Since the 9th Circuit Court of Appeals handed down a split-decision last fall, the U.S. Chamber of Commerce’s legal challenge to Seattle’s ordinance granting collective-bargaining rights to Uber and Lyft drivers has been back in the hands of the district court. But it’s proceeding in starts and stops, with the occasional flurry of motions and other legal filings. Today a joint status report filed by the parties extends that pattern.
Just before Christmas, the state Court of Appeals ruled that Initiative 124, which codified certain protections for hotel workers and was passed by Seattle voters in 2016, impermissibly contained more than one topic and invalidated the ordinance.
Earlier this week, the City of Seattle and UNITE HERE Local 8, the hospitality workers’ union, announced that they are appealing that ruling to the state Supreme Court.
The Seattle Times reports that a King County Superior Court judge today agreed to hear an appeal of the Disciplinary Review Board’s decision on disciplining Officer Adley Shepherd, who punched a handcuffed suspect in the face when she kicked him in the forehead as he attempted to place her in the back seat of his police car.
Today the Washington State Supreme Court denied a request by the City of Seattle to hear its appeal of a legal challenge to the city’s income tax ordinance, instead redirecting it to the Court of Appeals for further proceedings.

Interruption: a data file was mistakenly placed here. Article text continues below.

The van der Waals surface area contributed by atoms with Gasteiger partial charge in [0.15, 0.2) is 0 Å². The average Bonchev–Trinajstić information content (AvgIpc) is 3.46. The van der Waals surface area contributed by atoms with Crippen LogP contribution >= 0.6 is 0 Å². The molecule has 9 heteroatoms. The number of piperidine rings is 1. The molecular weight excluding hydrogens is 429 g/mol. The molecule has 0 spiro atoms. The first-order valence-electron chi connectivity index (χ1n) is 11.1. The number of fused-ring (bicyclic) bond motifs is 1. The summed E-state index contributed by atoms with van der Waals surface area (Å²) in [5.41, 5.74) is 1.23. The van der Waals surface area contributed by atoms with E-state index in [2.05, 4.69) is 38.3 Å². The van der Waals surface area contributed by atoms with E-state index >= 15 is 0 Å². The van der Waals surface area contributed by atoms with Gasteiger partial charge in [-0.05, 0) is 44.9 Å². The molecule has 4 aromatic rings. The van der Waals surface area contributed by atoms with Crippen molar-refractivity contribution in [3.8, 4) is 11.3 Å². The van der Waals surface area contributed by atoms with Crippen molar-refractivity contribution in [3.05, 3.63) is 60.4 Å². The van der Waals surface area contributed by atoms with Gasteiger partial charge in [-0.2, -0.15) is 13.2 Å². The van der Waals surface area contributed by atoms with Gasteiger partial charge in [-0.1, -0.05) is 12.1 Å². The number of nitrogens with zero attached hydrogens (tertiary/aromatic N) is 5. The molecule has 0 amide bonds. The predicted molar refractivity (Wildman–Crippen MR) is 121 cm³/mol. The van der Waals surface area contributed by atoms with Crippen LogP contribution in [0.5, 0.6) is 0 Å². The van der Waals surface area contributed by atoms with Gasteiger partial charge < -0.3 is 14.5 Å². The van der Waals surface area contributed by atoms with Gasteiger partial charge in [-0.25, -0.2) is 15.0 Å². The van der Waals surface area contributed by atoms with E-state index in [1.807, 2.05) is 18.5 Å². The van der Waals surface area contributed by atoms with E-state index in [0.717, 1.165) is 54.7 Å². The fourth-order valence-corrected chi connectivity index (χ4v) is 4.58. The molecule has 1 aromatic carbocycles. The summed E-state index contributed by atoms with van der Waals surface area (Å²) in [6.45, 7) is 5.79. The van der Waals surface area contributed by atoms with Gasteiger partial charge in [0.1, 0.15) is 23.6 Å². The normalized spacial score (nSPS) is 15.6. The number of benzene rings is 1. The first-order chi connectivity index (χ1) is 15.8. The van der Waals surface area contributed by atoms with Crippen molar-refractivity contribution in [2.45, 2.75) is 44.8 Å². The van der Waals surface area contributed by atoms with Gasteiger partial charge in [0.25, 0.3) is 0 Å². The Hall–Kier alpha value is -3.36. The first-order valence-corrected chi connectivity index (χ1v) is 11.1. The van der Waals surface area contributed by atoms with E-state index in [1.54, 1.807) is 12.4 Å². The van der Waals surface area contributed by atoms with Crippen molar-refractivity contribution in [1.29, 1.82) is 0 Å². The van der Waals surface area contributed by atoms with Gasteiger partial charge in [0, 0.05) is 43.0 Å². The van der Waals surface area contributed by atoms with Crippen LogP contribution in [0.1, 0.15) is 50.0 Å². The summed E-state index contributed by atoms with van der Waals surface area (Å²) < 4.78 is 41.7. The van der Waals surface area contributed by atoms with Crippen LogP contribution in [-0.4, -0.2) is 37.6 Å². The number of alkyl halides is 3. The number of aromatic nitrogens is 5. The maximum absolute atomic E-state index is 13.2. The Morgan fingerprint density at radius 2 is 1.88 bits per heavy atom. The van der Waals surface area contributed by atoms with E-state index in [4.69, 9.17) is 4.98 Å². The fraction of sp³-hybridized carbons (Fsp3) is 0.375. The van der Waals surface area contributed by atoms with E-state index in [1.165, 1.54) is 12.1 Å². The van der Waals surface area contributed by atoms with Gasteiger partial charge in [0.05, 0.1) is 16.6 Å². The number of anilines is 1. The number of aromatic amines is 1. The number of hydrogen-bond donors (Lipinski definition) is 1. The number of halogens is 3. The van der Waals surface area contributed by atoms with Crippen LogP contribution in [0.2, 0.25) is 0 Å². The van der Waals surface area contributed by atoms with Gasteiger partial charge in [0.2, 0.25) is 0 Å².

Last week Mayor Durkan announced that the city had reached an agreement with a group of property owners in the proposed Waterfront LID area that would allow the LID to move forward and ensure that the Waterfront Park project is fully funded. The Mayor’s Office has made available a copy of that agreement, along with the accompanying legislation and other documents that have been transmitted to the City Council for its review and approval.
As expected, this morning the Council voted out of committee a bill that would make a major change to the 2015 ordinance authorizing Uber and Lyft drivers to organize for the purposes of collective bargaining.
Last night the city filed a response to Judge Robart as to why he shouldn’t find that SPD is no longer in full compliance with the consent decree. Attached to that filing, at the judge’s request, was the written finding of the Disciplinary Review Board (DRB) in Officer Adley Shepherd’s appeal of his termination for violating the department’s use-of-force policy in 2014 when he punched a handcuffed suspect.
The DRB’s finding, written by the neutral arbitrator on the 3-person panel, fills out more details on the case, ultimately concluding that the case was very close.
As promised, the city has appealed an arbitrator’s reversal of the firing of Officer Adley Shepherd for punching in the face a handcuffed suspect in the back of his patrol car.
Back in October, the city issued its final environmental impact statement (FEIS) on proposed legislation loosening rules on building “backyard cottages” in single-family zones in Seattle, as well as a Racial Equity Toolkit evaluation of the impact of the legislation on racial disparities in the city. To no one’s surprise, an appeal has been filed against the FEIS — but the city is fighting back.